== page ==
It ain't over till varsity fees really fall

As the academic year begins with issues around student fees unresolved, protests will start again. (David Harrison, M&G)

As the academic year begins with issues around student fees unresolved, protests will start again. (David Harrison, M&G)

After the wave of student demonstrations at the end of last year, universities are anticipating another round of disruptions at the start of the 2016 academic year. Student groups involved in the #FeesMustFall protests have promised that registration day won’t be business as usual.

Simone Cupido, spokesperson for Open Stellenbosch, said: “We’ve got a major problem with the registration programme and orientation processes that are exclusionary to all kinds of students.

“Definitely something will happen from our side in terms of changing the culture of the university.”

Stellenbosch students have to pay at least R10 000 by the registration date. If this is not paid, Cupido said students are not allowed access to crucial resources such as the library.

Last year the National Student Financial Aid Scheme (NSFAS) allocated R1.4-billion to cover the registration fees of students in the programme. But many youngsters from working class families cannot get funding because, according to NSFAS’s system, their parents earn too much for them to apply for funding assistance – yet their parents don’t earn enough to pay the fees.

“I am a working class person; my mother does not have that money in January,” Cupido said.

Students face various problems. At Stellenbosch University and North-West University in Potchefstroom, students are battling against the language policy that favours Afrikaans as the medium of instruction, leaving those who don’t speak Afrikaans as a first language at a disadvantage while students at the universities of Johannesburg and the Western Cape struggle to overcome their financial problems. Despite the different battles being fought at each institution, students are united in their call for free education, and stand in solidarity for universities to be more inclusive of the marginalised.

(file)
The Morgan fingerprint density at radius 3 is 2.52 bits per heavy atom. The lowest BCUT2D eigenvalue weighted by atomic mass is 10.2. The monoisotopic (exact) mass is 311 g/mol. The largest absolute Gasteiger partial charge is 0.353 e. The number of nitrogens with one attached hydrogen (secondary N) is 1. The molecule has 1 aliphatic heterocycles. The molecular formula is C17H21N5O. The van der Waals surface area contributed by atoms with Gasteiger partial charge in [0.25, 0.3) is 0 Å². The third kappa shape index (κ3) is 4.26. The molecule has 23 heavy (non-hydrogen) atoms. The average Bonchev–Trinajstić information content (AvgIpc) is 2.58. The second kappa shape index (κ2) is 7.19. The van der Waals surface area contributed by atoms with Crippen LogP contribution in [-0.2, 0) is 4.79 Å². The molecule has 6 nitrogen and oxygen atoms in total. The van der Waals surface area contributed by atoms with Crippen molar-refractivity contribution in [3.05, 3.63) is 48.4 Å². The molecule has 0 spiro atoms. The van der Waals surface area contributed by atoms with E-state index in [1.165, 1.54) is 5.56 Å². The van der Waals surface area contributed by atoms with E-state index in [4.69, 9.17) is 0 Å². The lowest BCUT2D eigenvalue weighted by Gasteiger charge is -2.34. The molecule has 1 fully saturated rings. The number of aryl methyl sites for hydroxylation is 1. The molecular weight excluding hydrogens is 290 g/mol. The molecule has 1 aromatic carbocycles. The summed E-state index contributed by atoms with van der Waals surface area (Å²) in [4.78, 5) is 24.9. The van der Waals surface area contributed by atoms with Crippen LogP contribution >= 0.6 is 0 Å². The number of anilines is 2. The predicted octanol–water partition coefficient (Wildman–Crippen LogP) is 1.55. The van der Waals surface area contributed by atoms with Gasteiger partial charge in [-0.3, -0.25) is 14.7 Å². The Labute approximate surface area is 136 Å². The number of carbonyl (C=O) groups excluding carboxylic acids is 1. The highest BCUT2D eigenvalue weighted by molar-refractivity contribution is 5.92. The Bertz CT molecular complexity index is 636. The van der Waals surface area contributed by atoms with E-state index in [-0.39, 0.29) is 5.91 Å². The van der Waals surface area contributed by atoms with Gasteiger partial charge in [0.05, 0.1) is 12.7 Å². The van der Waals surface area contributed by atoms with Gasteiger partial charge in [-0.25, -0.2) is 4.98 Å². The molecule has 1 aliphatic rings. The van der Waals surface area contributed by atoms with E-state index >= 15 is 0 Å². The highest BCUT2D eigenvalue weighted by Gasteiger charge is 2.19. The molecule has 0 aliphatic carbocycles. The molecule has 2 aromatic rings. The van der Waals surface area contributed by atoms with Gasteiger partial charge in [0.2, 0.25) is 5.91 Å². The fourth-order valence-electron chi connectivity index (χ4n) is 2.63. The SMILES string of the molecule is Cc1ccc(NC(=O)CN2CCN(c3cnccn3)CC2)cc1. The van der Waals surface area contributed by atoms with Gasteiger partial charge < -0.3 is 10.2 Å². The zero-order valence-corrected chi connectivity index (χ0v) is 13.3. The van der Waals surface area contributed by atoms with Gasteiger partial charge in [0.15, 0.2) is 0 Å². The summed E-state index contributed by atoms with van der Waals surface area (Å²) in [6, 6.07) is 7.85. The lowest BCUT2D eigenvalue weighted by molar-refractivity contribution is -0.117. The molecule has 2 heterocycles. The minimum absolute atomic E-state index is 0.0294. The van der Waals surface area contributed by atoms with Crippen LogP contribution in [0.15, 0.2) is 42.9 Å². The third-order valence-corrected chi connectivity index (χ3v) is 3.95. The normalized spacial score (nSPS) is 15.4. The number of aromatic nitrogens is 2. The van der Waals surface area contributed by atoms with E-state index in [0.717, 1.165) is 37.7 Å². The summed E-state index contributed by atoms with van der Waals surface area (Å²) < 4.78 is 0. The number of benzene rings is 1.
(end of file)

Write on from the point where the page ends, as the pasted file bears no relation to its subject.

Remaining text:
Shaeera Kalla, former student representative council (SRC) president at the University of the Witwatersrand, acknowledged the internal divisions that fractured the #WitsFeesMustFall movement last year and called for unity in 2016. “Towards the end of #FeesMustFall 2015 there were a lot of political divisions and we really can’t afford that.”

These divides were sparked at Wits when some students in the #WitsFeesMustFall movement accused the South African Students Congress-led SRC of abusing money donated to the movement and of holding secret meetings.

Kalla stressed the importance of all universities coordinating their actions in 2016. She hinted that the SRC may already have a strategy in place for #FeesMustFall 2016.

Kalla added that registration, which begins at Wits on January 11, will be problematic because the movement demands that all fees must fall.

“What we need to realise is although there was a zero percent increase, the upfront payment fee is a structural mechanism used to control the class structure of our university, and in that way poor students are deliberately excluded from the university,” she said.